The ups and downs of naming pharmaceuticals
Naming in the pharmaceutical industry is full of challenges, but incredibly valuable. Christian Schalk from Bayer revealed the advantages and pitfalls at this year’s Spring Conference.
‘The pharmaceutical industry is special and highly regulated,’ Christian told a lively audience. ‘Product owners must interact with both trade mark offices and health authorities—two parties with different interests and requirements.’ The trade mark offices’ primary concern is the viability of the name, while the health authority is looking out for customer safety.
So, before even starting, the naming process in pharmaceuticals is subject to greater challenges than many other industries.
Despite that, it’s a key process because there are such big benefits to registering trade marks for pharmaceutical products. The main one is that, provided there’s an accompanying patent, the owner has exclusive rights over the trade mark, which gives them enhanced protection. This doesn’t apply to international non-proprietary names (INNs), the active ingredient of the product, which nobody can own.
The World Health Organisation (WHO) encourages pharmaceutical companies to market products using only their company name and INN, which would make it hard for customers to see the difference between products. Marketing with trade marks gives products a clear identity and therefore an advantage over those that follow WHO’s advice.
A trade mark can also represent all the information and experience customers have of a brand. This makes for instant quality recognition, simplifying the customers’ decision-making process when faced with lots of choice. They ensure greater longevity, too, as trade marks stay alive after patents and copyright have expired.
But a good pharmaceutical trade mark can be very difficult to secure. The product owners not only have to contend with two regulatory authorities, they also have to navigate linguistic complexities—and even consider how the name will look when written by a doctor with messy handwriting. With that in mind, it’s of little surprise that 40% of pharmaceutical trade marks are rejected by the authorities.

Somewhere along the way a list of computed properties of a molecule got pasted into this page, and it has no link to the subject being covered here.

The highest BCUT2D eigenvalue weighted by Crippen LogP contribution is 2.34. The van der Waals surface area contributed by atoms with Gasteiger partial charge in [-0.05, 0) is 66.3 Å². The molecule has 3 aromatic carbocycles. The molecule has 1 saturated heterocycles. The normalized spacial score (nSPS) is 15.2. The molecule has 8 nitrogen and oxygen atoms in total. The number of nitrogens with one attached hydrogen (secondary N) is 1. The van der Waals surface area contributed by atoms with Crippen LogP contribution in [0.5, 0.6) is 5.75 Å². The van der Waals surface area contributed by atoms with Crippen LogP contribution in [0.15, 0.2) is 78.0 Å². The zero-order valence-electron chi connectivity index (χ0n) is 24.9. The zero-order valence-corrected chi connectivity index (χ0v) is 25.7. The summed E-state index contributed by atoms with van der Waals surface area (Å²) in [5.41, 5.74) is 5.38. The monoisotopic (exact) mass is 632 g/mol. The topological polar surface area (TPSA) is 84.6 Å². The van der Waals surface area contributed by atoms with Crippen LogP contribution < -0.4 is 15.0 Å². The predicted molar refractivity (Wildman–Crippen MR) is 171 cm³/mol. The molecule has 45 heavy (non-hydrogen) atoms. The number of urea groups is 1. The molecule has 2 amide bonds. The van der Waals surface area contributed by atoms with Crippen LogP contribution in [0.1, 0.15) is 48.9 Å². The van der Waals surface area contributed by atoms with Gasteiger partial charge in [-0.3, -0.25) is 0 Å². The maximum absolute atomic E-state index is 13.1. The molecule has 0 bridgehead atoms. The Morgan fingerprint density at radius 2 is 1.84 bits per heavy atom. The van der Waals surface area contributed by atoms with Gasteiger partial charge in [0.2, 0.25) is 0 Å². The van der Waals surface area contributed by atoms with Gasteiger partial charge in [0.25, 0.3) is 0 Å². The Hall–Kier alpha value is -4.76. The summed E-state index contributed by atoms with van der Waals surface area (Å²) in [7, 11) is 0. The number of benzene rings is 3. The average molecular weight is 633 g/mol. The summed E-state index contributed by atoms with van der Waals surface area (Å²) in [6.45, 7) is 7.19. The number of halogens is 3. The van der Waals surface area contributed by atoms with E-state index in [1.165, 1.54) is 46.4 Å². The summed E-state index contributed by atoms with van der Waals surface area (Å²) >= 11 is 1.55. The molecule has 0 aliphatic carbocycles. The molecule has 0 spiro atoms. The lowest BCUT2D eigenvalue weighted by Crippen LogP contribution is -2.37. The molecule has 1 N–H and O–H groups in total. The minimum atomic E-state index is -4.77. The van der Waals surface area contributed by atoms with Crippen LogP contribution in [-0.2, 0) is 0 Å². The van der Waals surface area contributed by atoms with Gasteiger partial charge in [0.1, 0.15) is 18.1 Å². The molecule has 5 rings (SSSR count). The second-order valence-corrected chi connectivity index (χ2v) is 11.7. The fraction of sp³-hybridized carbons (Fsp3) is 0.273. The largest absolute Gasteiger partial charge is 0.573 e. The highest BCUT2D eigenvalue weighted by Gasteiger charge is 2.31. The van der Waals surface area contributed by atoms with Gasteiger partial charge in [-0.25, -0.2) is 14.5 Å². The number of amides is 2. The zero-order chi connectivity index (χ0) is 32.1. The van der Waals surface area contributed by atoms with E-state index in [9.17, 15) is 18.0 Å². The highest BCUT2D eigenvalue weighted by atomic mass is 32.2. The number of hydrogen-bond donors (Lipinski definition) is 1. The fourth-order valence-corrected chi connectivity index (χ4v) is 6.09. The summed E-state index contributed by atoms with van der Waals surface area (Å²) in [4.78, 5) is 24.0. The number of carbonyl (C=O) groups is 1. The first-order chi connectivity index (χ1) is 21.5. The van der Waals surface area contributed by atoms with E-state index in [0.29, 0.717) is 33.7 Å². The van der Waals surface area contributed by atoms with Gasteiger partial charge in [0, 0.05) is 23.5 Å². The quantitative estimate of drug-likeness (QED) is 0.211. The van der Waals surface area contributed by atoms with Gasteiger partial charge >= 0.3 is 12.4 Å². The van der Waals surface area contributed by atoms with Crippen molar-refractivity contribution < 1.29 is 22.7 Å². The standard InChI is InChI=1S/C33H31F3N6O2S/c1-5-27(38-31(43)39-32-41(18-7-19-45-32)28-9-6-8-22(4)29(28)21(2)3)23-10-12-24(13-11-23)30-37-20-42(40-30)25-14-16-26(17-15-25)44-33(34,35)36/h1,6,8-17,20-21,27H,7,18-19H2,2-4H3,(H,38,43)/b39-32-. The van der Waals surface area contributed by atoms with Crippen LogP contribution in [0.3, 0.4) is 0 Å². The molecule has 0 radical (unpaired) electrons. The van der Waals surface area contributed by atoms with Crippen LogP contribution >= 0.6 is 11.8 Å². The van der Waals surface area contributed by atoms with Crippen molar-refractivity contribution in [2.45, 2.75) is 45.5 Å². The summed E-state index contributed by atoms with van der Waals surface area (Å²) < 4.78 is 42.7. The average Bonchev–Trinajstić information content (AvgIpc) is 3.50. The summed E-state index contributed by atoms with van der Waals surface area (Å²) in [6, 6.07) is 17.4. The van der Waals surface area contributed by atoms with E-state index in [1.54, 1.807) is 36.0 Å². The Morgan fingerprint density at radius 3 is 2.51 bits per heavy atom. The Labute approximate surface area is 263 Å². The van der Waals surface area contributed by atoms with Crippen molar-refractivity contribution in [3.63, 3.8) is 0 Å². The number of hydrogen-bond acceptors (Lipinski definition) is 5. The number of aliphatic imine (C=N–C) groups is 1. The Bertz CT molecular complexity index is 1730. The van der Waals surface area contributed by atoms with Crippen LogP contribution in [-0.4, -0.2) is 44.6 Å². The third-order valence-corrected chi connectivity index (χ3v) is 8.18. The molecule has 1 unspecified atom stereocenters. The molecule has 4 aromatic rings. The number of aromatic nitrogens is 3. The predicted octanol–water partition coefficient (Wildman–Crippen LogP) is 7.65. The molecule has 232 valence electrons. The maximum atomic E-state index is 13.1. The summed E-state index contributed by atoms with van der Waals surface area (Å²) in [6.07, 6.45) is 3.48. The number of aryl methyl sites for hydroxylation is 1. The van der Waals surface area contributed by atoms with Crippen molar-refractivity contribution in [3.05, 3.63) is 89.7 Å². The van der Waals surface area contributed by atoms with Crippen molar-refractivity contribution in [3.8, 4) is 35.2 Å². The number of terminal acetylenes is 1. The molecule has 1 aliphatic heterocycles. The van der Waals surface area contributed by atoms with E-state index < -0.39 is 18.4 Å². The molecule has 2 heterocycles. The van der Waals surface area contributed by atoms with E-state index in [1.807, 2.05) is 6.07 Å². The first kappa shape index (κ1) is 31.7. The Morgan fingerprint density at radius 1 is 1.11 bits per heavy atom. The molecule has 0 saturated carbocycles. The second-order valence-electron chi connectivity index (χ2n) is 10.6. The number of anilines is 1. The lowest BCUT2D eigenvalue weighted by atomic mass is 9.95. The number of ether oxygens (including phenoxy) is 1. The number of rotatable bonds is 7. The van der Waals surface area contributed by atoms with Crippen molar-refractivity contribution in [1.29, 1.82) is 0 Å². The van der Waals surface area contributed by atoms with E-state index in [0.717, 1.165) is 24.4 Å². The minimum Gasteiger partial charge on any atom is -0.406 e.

Surely handwriting shouldn’t make that much of a difference? But of course it does because even minor errors in the medical industry can be fatal.
Christian used the example of the two medicines, Lamictal and Lamisil. One treats epilepsy, the other fungal infections. The chance of confusion is too risky and dangerous. It is tempting to think that computers overcome this issue, but there will always be times when prescriptions are handwritten. For example, home visits by doctors late at night.
Another concern is semantics across languages. If a trade mark is not thoroughly vetted, a word completely inoffensive in one language could mean something terrible in other. Christian brought this to life for us with two vivid examples.
Oviol is a German contraceptive. The name has no meaning in German, beyond being a trade mark. In French, if you remove the first ‘o’ and write ‘viol’, it means ‘rape’. Another product that sold successfully in Germany, the Mitsubishi Pajero, could not be marketed in Spain due to its rude meaning in Spanish. This is a more common than people might think.
Christian brought his lecture to a close with warm applause from all directions. While it was clear that complications can frustrate the naming process of pharmaceutical products, we could all see just how beneficial securing a trade mark registration for them can be.
Christian Schalk is senior trade mark counsel for Bayer